The Dual Boiler offers excellent heat management, often only seen on more expensive devices. It also has Breville popular steam wand design, which allows you to make milk foam fine enough for latte art, without the risk of exploding milk.
Its dual boilers and pumps make simultaneous brewing and steaming possible, so you can two cappuccinos or latte in just two minutes (as long as the device has been warmed up in advance).
Learn more about why a boiler is better than a thermoblock:
Thermoblock vs. Boiler

Coffee 101:
PID Temperature Control?

PID temperature control allows you to specify the brew temperature of the espresso machine. Learn more:
PID Controlled Espresso Machine


When making espresso, consistency is the key. This is ensured by offering a pressure gauge (to accurately measure the extraction pressure, PID temperature control, a 9 bar over-pressure-valve (to prevent, well, over-pressure), and low-pressure pre-infusion (for soaking the grind before full pressure extraction starts). I will cover these features in more detailed below, but these are features you are looking for in a high-end espresso machine. The fact that Breville is offering it at a relatively low price is quite impressive.

Is the Breville Dual Boiler the Best Dual Boiler Espresso Machine?

When conducting this Breville Dual Boiler review, it was hard to find any significant downsides of this machines, even after reading through many other reviews and watching many videos. It does offer a number of features you will find on much more expensive devices, and really does a great job at making consistent espressos. This brought me to the conclusion that the Breville Dual Boiler is probably the best dual boiler espresso machine unless you're willing to spending many thousand dollars. We'll be doing a dedicated round-up within a few months to make a final conclusion.

Now let's dive into its features, along with its most prominent Pros & (minimal) Cons.


Breville Dual Boiler Features | Pros & Cons

The Dual Boiler shares a number of features with the much more expensive Breville Oracle. This isn't strange, as the Oracle is basically a Dual Boiler with built-in grinder, along with some (pretty impressive) automation. These shared features are:

  • PID temperature control, along with various heat management systems like for optimal espresso temperature (195°F to 205°F). You can specify the temperature yourself for fine-tuning. 
  • Low-pressure pre-infusion, for soaking the grind a bit before extraction starts, after which pressure increases during extraction to allow for an even flow. The time used for pre-infusion is something you can specify as well, along with the amount of pressure you prefer.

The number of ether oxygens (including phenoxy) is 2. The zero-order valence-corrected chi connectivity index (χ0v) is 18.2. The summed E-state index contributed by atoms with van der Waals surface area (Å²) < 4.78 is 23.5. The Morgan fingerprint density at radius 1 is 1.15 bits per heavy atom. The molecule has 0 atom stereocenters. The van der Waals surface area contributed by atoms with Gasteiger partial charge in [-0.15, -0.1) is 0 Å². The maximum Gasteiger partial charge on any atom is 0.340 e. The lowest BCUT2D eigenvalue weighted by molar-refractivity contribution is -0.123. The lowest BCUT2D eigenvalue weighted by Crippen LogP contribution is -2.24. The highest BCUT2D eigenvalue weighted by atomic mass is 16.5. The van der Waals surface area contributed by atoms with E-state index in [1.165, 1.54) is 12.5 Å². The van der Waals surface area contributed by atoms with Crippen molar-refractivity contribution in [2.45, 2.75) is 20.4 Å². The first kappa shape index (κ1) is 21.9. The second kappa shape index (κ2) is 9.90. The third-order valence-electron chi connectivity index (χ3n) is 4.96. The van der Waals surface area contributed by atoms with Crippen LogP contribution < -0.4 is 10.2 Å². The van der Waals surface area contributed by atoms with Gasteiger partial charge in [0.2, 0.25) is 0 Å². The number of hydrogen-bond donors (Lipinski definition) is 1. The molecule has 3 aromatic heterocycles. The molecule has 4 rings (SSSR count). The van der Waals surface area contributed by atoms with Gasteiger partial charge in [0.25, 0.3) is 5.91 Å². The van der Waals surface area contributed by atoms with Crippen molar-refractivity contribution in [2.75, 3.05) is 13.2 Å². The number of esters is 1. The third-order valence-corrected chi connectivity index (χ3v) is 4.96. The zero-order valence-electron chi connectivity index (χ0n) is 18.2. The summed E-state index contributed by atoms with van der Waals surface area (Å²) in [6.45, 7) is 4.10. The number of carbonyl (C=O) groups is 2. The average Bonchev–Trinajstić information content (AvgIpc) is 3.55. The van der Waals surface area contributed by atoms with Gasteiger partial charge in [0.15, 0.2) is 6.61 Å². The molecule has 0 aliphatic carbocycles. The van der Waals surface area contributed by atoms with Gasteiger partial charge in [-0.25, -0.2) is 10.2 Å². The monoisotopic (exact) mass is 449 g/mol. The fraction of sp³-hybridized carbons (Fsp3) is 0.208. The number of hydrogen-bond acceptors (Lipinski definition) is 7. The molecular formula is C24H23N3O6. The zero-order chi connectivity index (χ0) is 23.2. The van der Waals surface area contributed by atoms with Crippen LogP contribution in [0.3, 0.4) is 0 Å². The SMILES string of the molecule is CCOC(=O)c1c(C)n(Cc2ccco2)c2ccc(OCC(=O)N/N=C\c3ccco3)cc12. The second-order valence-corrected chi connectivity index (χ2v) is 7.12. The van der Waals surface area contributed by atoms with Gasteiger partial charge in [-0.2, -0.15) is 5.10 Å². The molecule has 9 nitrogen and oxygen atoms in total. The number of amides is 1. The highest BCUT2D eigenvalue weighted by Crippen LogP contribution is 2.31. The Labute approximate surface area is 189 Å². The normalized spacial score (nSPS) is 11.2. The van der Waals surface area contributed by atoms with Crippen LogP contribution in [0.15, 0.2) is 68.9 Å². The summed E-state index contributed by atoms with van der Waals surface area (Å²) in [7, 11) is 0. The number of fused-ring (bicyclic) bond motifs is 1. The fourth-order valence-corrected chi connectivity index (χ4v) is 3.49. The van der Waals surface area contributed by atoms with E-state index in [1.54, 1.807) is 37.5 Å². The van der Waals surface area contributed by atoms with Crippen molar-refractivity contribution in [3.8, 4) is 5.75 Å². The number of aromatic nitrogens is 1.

• Dual stainless steel boilers and Italian pumps, so you can extract and espresso while making the milk foam at the same moment (huge benefit over single boiler espresso machines).
  • Over Pressure Valve, which regulates the extraction pressure. Capped at 9 Bar, this ensures that your coffee won't taste too bitter due to over-pressure (which basically burns the grind because of the high temperatures).

Coffee 101:
What is pre-infusion?

Pre-infusion takes place a few seconds before full pressure extraction starts. By slowly building up the pressure, the grinds are better saturated, resulting in more flavor coming into the cup.

Now let's have a look at what it's good at, and what can be better.

The Good

Dual Boilers and pumps
As the name suggests, the Dual Boiler has two separate stainless steel boilers and pumps. When properly preheated, these allow for extracting coffee and steaming milk at the same time. With single boiler espresso machines, you need to wait for each process to be finished. This waiting time can be reduced when a heat exchanger is used (which "swaps" heat between the group head and steam wand), but a dual boiler beats a single boiler in waiting time.
Once you get the hang of it, it's certainly possible to make two cappuccinos in just two minutes, as long as you properly preheat the device. 

Breville Dual Boiler PID

Perfect heat management
As mentioned above, the temperature of both the espresso shot and steam wand can be programmed using a PID. This is especially important for making espresso, which is sensitive to heat. You want your water to be extracted at around 195°F to 205°F (90°C to 96°C), and the Dual Boiler allows you to specify the temperature with increments of 1°F/1°C.
The steam temperature will probably be just fine at factory setting, as long as the steam is dry enough. The group head is preheated, so you'll get a consistent temperature throughout the device.

Breville Dual Boiler Pressure Gauge

Shot clock and pressure gauge
Timing and pressure are two important factors when making espresso. The Dual Boiler has an integrated shot clock. You could always use a separate timer, but it's nice to have it included in the LCD display. Even though you can predefine extraction times, there's also a "Manual" button. This is the one you use the shot timer with, as this requires you to stop the extraction yourself. The pressure gauge helps you to get the needed 9 Bar pressure for optimal extraction. When your pressure it too low your grind is probably too coarse or tamped to loose, and a high pressure indicated a too fine grind or too hard tamping. There's also an Over-Pressure Valve set at 9 Bar, to prevent the pressure getting too high, which results in bitter coffee.